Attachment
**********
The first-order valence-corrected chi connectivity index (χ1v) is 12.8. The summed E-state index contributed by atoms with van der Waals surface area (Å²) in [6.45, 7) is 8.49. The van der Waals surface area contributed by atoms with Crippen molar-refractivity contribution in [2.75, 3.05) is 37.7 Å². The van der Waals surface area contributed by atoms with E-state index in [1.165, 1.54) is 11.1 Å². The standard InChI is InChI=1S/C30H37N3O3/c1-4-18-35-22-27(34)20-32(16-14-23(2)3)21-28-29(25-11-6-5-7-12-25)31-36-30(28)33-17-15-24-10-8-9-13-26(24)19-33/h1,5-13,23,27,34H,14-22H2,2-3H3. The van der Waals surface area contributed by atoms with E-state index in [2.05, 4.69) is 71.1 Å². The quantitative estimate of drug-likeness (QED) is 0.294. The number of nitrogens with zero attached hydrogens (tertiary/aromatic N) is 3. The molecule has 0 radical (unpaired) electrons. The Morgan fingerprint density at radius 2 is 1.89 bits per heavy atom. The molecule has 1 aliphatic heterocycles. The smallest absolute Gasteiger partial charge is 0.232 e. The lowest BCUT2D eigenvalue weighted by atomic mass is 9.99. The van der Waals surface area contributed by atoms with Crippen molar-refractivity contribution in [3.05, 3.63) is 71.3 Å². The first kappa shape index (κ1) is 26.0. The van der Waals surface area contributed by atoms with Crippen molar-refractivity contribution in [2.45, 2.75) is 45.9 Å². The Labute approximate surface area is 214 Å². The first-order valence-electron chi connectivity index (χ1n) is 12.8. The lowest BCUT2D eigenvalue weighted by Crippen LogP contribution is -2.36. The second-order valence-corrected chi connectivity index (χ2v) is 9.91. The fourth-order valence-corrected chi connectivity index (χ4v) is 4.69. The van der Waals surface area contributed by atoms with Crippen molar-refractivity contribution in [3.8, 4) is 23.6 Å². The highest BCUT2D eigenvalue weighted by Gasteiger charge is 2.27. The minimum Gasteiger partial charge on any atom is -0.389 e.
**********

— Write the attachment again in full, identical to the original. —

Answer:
The first-order valence-corrected chi connectivity index (χ1v) is 12.8. The summed E-state index contributed by atoms with van der Waals surface area (Å²) in [6.45, 7) is 8.49. The van der Waals surface area contributed by atoms with Crippen molar-refractivity contribution in [2.75, 3.05) is 37.7 Å². The van der Waals surface area contributed by atoms with E-state index in [1.165, 1.54) is 11.1 Å². The standard InChI is InChI=1S/C30H37N3O3/c1-4-18-35-22-27(34)20-32(16-14-23(2)3)21-28-29(25-11-6-5-7-12-25)31-36-30(28)33-17-15-24-10-8-9-13-26(24)19-33/h1,5-13,23,27,34H,14-22H2,2-3H3. The van der Waals surface area contributed by atoms with E-state index in [2.05, 4.69) is 71.1 Å². The quantitative estimate of drug-likeness (QED) is 0.294. The number of nitrogens with zero attached hydrogens (tertiary/aromatic N) is 3. The molecule has 0 radical (unpaired) electrons. The Morgan fingerprint density at radius 2 is 1.89 bits per heavy atom. The molecule has 1 aliphatic heterocycles. The smallest absolute Gasteiger partial charge is 0.232 e. The lowest BCUT2D eigenvalue weighted by atomic mass is 9.99. The van der Waals surface area contributed by atoms with Crippen molar-refractivity contribution in [3.05, 3.63) is 71.3 Å². The first kappa shape index (κ1) is 26.0. The van der Waals surface area contributed by atoms with Crippen molar-refractivity contribution in [2.45, 2.75) is 45.9 Å². The Labute approximate surface area is 214 Å². The first-order valence-electron chi connectivity index (χ1n) is 12.8. The lowest BCUT2D eigenvalue weighted by Crippen LogP contribution is -2.36. The second-order valence-corrected chi connectivity index (χ2v) is 9.91. The fourth-order valence-corrected chi connectivity index (χ4v) is 4.69. The van der Waals surface area contributed by atoms with Crippen molar-refractivity contribution in [3.8, 4) is 23.6 Å². The highest BCUT2D eigenvalue weighted by Gasteiger charge is 2.27. The minimum Gasteiger partial charge on any atom is -0.389 e.